Fact Check: Vietnam Memorial NOT Defaced By Rioters During Protests Following George Floyd's Death

Fact Check

  • by: Eric Ferkenhoff
Fact Check: Vietnam Memorial NOT Defaced By Rioters During Protests Following George Floyd's Death Wrong Memorial

Did rioters or protesters deface the Vietnam Veterans Memorial in Washington, D.C., during the George Floyd death demonstrations? No, that's not true: The photo claiming to show the memorial vandalized by rioters is an old picture of graffiti painted on a replica memorial in Los Angeles in 2016 -- not the original memorial in the United States capital.

The claim was made in a post (archived here) shared on Facebook on June 2, 2020. It simply showed a picture of the supposedly vandalized memorial, with the text:

Rioters deface Vietnam War Memorial.

This is what the post looked like on Facebook at the time of writing:

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(Source: Facebook screenshot taken on Wed Jun 3 15:12:05 2020 UTC)

The Facebook user who posted the claim apparently grabbed Twitter posts from late May of 2016, including one by by Tim Brown, an author and national baseball writer for Yahoo with the username @TBrownYahoo, then presented it not just as new, but as the D.C. original memorial. Here is the picture on Brown's post:

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But a fuller 2016 picture, originally appearing in the Los Angeles Times, could have been cropped it so that it would appear to be the D.C. memorial. Here is that original in the Los Angeles Times:

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The replica is located in Venice, a beachfront neighborhood in Los Angeles. It was vandalized with graffiti in the week leading up to Memorial Day in 2016. On May 30, 2016, the Los Angeles Times wrote:

Officials said that the damage from a graffiti attack on a veterans memorial in Venice was so extensive that it will take some time to restore the monument.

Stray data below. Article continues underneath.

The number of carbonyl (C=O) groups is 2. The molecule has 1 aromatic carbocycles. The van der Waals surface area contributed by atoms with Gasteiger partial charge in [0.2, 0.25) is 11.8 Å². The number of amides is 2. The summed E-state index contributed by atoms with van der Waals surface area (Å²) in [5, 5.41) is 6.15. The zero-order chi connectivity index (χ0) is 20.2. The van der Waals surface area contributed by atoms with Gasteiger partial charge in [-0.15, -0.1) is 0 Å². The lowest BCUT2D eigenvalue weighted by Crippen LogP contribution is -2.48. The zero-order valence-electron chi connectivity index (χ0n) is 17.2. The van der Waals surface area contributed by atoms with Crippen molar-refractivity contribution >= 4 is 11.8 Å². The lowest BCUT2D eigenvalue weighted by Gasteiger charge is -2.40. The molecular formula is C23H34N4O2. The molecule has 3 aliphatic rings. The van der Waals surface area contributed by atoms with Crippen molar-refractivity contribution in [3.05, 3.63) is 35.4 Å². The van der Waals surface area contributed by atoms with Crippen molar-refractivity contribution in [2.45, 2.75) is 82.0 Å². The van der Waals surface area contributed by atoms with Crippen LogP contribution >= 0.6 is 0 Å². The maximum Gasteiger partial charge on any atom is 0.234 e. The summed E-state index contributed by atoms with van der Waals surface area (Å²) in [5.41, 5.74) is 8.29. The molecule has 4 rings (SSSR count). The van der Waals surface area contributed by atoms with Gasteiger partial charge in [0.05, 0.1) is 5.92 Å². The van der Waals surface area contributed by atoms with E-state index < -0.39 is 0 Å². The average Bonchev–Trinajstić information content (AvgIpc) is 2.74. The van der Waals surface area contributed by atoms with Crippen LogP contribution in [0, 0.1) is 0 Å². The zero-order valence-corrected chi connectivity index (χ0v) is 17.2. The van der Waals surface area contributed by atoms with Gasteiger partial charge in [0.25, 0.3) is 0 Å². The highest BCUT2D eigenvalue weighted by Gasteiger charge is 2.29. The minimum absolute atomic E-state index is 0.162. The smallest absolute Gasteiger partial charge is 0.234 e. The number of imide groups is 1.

Volunteers removed much of the graffiti over the Memorial Day weekend but it appears more work will be necessary to fully restore the memorial.

The memorial is painted on the side of a Metro building.

The story later explains the replica's origin:

The mural along Pacific Avenue has a message at the top reading "You Are Not Forgotten" and bears the names of 2,273 soldiers counted as either prisoners of war or missing in action in Vietnam.

After the mural's dedication in 1992, the artist, Peter Stewart, said he was inspired to paint the wall after attending a welcome-home parade for Operation Desert Storm veterans.

Since then, the now-fading mural along one of Venice's main streets has become an important icon.

Here is coverage of the vandalism in Venice from NBC Los Angeles. And here is a Twitter post about cleanup efforts on May 29, 2016:

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  Eric Ferkenhoff

Managing Editor Eric Ferkenhoff has been a reporter, editor and professor for 27 years, working chiefly out of the Midwest and now the South. Focusing on the criminal and juvenile justice systems, education and politics, Ferkenhoff has won several journalistic and academic awards and helped start a fact-checking project at the University of North Carolina at Chapel Hill, where he continues to teach advanced reporting. Ferkenhoff also writes and edits for the juvenile justice site JJIE.org.

 

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